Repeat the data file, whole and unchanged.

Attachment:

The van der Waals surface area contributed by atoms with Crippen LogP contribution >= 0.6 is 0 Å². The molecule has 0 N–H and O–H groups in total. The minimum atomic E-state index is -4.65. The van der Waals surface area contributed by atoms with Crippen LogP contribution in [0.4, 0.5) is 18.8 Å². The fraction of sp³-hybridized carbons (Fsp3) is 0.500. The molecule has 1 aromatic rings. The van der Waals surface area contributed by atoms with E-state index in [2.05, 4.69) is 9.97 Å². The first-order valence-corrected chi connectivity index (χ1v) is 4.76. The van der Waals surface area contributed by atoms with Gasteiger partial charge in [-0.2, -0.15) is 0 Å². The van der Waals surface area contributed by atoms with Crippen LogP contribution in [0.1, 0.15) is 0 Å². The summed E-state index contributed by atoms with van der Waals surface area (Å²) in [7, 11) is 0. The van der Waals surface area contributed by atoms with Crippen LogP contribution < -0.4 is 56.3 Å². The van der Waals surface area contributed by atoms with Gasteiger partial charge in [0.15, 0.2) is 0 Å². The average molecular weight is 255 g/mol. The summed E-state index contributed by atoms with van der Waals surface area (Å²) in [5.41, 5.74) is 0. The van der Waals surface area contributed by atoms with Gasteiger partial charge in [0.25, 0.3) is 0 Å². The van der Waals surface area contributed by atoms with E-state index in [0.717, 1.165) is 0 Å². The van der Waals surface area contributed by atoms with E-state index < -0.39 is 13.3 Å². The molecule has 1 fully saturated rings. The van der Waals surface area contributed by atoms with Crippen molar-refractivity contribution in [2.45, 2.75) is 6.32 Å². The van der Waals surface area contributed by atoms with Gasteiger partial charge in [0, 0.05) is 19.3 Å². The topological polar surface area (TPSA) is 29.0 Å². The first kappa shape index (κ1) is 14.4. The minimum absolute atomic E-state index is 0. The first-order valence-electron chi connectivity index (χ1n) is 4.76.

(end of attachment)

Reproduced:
The van der Waals surface area contributed by atoms with Crippen LogP contribution >= 0.6 is 0 Å². The molecule has 0 N–H and O–H groups in total. The minimum atomic E-state index is -4.65. The van der Waals surface area contributed by atoms with Crippen LogP contribution in [0.4, 0.5) is 18.8 Å². The fraction of sp³-hybridized carbons (Fsp3) is 0.500. The molecule has 1 aromatic rings. The van der Waals surface area contributed by atoms with E-state index in [2.05, 4.69) is 9.97 Å². The first-order valence-corrected chi connectivity index (χ1v) is 4.76. The van der Waals surface area contributed by atoms with Gasteiger partial charge in [-0.2, -0.15) is 0 Å². The van der Waals surface area contributed by atoms with Crippen LogP contribution in [0.1, 0.15) is 0 Å². The summed E-state index contributed by atoms with van der Waals surface area (Å²) in [7, 11) is 0. The van der Waals surface area contributed by atoms with Crippen LogP contribution < -0.4 is 56.3 Å². The van der Waals surface area contributed by atoms with Gasteiger partial charge in [0.15, 0.2) is 0 Å². The average molecular weight is 255 g/mol. The summed E-state index contributed by atoms with van der Waals surface area (Å²) in [5.41, 5.74) is 0. The van der Waals surface area contributed by atoms with Gasteiger partial charge in [0.25, 0.3) is 0 Å². The van der Waals surface area contributed by atoms with E-state index in [0.717, 1.165) is 0 Å². The van der Waals surface area contributed by atoms with E-state index < -0.39 is 13.3 Å². The molecule has 1 fully saturated rings. The van der Waals surface area contributed by atoms with Crippen molar-refractivity contribution in [2.45, 2.75) is 6.32 Å². The van der Waals surface area contributed by atoms with Gasteiger partial charge in [0, 0.05) is 19.3 Å². The topological polar surface area (TPSA) is 29.0 Å². The first kappa shape index (κ1) is 14.4. The minimum absolute atomic E-state index is 0. The first-order valence-electron chi connectivity index (χ1n) is 4.76.